Tower Design and the Influence of Mechanical Artillery in the Thirteenth Century
Paper by Michael S. Fulton
Given at The Archaeology of the Latin East: A Conference in Honour of Professor Denys Pringle, held at Cardiff University in 2016
Around the start of the thirteenth century, examples of larger and stronger castles appear across Western Europe and the Middle East. A common feature found at many of these strongholds, at least those constructed by the Franks and Ayyubids in Greater Syria, is the use of much larger towers than had previously been built. In an attempt to explain the relatively sudden appearance of these great towers, some scholars have suggested that they were constructed as a response to the development of much more powerful mechanical artillery.
According to many of such theories, it was not just to resist the incoming blows of new, larger counterweight trebuchets that inspired the design of these towers, but also a desire to employ the greatest offensive engines in a defensive capacity, elevating them on top of towers so as to outrange any comparable attacking machines. While a few of the towers built in the Levant may have been capable of supporting such engines by the late thirteenth century, few appear to have been built to fulfil this purpose, let alone any of those built around the start of the century.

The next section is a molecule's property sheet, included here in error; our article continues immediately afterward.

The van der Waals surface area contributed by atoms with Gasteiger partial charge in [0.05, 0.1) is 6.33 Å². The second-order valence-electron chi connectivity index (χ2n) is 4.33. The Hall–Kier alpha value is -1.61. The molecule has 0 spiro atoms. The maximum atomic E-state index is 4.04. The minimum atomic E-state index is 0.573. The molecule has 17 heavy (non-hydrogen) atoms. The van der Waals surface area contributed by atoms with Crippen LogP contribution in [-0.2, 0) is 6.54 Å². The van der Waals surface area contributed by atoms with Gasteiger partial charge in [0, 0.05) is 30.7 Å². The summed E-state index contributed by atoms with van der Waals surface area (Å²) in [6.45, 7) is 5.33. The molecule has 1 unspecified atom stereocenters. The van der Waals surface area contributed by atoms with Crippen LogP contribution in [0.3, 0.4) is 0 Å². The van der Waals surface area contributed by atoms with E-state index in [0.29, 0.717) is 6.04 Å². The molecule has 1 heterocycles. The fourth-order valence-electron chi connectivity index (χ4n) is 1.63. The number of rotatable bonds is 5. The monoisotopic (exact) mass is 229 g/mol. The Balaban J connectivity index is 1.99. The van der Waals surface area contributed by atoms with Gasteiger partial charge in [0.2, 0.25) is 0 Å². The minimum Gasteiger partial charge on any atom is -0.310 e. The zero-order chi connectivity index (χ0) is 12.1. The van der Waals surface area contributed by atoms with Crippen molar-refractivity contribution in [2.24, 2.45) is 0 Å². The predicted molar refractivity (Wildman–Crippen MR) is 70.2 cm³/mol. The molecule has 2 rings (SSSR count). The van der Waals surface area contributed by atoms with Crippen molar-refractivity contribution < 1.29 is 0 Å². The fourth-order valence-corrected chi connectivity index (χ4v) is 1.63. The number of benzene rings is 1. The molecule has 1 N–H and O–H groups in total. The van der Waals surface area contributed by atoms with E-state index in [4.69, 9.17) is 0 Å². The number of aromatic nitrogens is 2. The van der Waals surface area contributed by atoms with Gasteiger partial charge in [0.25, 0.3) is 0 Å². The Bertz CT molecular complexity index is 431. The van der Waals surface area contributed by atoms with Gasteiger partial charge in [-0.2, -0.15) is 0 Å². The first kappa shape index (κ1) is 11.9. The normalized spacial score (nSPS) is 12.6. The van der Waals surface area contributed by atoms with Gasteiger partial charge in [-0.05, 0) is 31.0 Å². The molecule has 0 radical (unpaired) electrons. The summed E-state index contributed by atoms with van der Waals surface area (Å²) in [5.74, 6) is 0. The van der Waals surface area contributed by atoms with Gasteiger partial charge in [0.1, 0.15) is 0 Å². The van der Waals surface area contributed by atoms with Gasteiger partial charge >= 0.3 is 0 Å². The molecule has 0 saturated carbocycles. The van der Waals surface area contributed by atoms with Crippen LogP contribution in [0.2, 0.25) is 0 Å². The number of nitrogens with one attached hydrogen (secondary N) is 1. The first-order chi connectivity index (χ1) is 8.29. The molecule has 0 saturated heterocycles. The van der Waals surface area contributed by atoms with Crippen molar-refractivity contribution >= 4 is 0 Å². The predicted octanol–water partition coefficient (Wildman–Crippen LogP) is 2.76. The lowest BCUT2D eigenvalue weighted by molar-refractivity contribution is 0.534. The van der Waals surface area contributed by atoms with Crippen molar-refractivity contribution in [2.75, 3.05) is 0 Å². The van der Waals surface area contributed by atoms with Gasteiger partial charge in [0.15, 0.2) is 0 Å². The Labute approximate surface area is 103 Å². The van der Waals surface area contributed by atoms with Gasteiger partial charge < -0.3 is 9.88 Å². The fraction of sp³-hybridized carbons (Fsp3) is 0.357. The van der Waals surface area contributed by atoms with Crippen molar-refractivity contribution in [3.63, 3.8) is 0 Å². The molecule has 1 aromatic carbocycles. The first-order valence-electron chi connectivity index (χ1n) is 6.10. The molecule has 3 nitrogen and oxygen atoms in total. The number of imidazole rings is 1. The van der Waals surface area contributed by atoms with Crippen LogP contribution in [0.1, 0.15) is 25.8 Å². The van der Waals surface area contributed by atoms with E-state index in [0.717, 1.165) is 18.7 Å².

With this in mind, there is plenty of evidence to suggest that lighter traction trebuchets were employed on the tops of certain towers in a defensive role. Placing such small engines, capable of rapid shooting rates, in these commanding positions had obvious benefits. By comparison, if defenders wished to erect much larger and heavier counterweight trebuchets for use in defence, it would have been more sensible to erect them on the ground behind a defensive curtain wall. Perhaps unsurprisingly, this is precisely where they are shown in most illustrations.
Michael S Fulton is a historian and archaeologist of the crusade period. He is a History Instructor at Langara College and the author of Siege Warfare during the Crusades. To learn more about Michael, please visit his Academia.edu page.
Top Image: Crac des Chevaliers – photo by Gianfranco Gazzetti / GAR